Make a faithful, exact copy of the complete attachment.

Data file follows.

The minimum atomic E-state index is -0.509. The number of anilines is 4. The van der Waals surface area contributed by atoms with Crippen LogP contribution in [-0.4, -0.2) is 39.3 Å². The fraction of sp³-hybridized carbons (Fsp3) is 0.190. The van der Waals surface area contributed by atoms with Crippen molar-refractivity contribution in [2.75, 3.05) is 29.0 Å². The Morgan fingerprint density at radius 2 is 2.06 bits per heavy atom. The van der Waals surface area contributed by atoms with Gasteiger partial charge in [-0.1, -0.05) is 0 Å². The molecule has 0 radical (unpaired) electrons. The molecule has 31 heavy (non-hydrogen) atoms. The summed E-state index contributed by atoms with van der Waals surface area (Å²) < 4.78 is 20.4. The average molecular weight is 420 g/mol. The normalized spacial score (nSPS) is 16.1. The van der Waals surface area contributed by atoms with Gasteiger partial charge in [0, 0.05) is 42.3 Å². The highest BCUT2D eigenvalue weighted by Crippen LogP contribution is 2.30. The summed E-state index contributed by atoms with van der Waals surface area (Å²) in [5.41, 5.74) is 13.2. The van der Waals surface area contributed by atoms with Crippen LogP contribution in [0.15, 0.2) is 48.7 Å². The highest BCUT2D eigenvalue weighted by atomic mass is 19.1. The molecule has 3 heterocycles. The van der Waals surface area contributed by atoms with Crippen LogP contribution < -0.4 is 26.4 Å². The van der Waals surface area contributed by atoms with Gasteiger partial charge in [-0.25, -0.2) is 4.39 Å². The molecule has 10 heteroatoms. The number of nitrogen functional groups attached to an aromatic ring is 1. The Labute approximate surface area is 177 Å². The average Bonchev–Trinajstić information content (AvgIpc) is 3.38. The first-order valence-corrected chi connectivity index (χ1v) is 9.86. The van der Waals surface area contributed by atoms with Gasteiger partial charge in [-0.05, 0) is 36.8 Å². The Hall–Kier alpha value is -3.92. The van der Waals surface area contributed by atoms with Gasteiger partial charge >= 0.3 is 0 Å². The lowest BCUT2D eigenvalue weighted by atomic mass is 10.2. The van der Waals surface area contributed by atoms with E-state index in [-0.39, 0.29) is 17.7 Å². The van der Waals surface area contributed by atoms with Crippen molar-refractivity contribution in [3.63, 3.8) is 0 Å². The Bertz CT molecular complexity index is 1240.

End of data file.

The minimum atomic E-state index is -0.509. The number of anilines is 4. The van der Waals surface area contributed by atoms with Crippen LogP contribution in [-0.4, -0.2) is 39.3 Å². The fraction of sp³-hybridized carbons (Fsp3) is 0.190. The van der Waals surface area contributed by atoms with Crippen molar-refractivity contribution in [2.75, 3.05) is 29.0 Å². The Morgan fingerprint density at radius 2 is 2.06 bits per heavy atom. The van der Waals surface area contributed by atoms with Gasteiger partial charge in [-0.1, -0.05) is 0 Å². The molecule has 0 radical (unpaired) electrons. The molecule has 31 heavy (non-hydrogen) atoms. The summed E-state index contributed by atoms with van der Waals surface area (Å²) < 4.78 is 20.4. The average molecular weight is 420 g/mol. The normalized spacial score (nSPS) is 16.1. The van der Waals surface area contributed by atoms with Gasteiger partial charge in [0, 0.05) is 42.3 Å². The highest BCUT2D eigenvalue weighted by Crippen LogP contribution is 2.30. The summed E-state index contributed by atoms with van der Waals surface area (Å²) in [5.41, 5.74) is 13.2. The van der Waals surface area contributed by atoms with Crippen LogP contribution in [0.15, 0.2) is 48.7 Å². The highest BCUT2D eigenvalue weighted by atomic mass is 19.1. The molecule has 3 heterocycles. The van der Waals surface area contributed by atoms with Crippen LogP contribution < -0.4 is 26.4 Å². The van der Waals surface area contributed by atoms with Gasteiger partial charge in [-0.25, -0.2) is 4.39 Å². The molecule has 10 heteroatoms. The number of nitrogen functional groups attached to an aromatic ring is 1. The Labute approximate surface area is 177 Å². The average Bonchev–Trinajstić information content (AvgIpc) is 3.38. The first-order valence-corrected chi connectivity index (χ1v) is 9.86. The van der Waals surface area contributed by atoms with Gasteiger partial charge in [-0.05, 0) is 36.8 Å². The Hall–Kier alpha value is -3.92. The van der Waals surface area contributed by atoms with Gasteiger partial charge >= 0.3 is 0 Å². The lowest BCUT2D eigenvalue weighted by atomic mass is 10.2. The van der Waals surface area contributed by atoms with E-state index in [-0.39, 0.29) is 17.7 Å². The van der Waals surface area contributed by atoms with Crippen molar-refractivity contribution in [3.63, 3.8) is 0 Å². The Bertz CT molecular complexity index is 1240.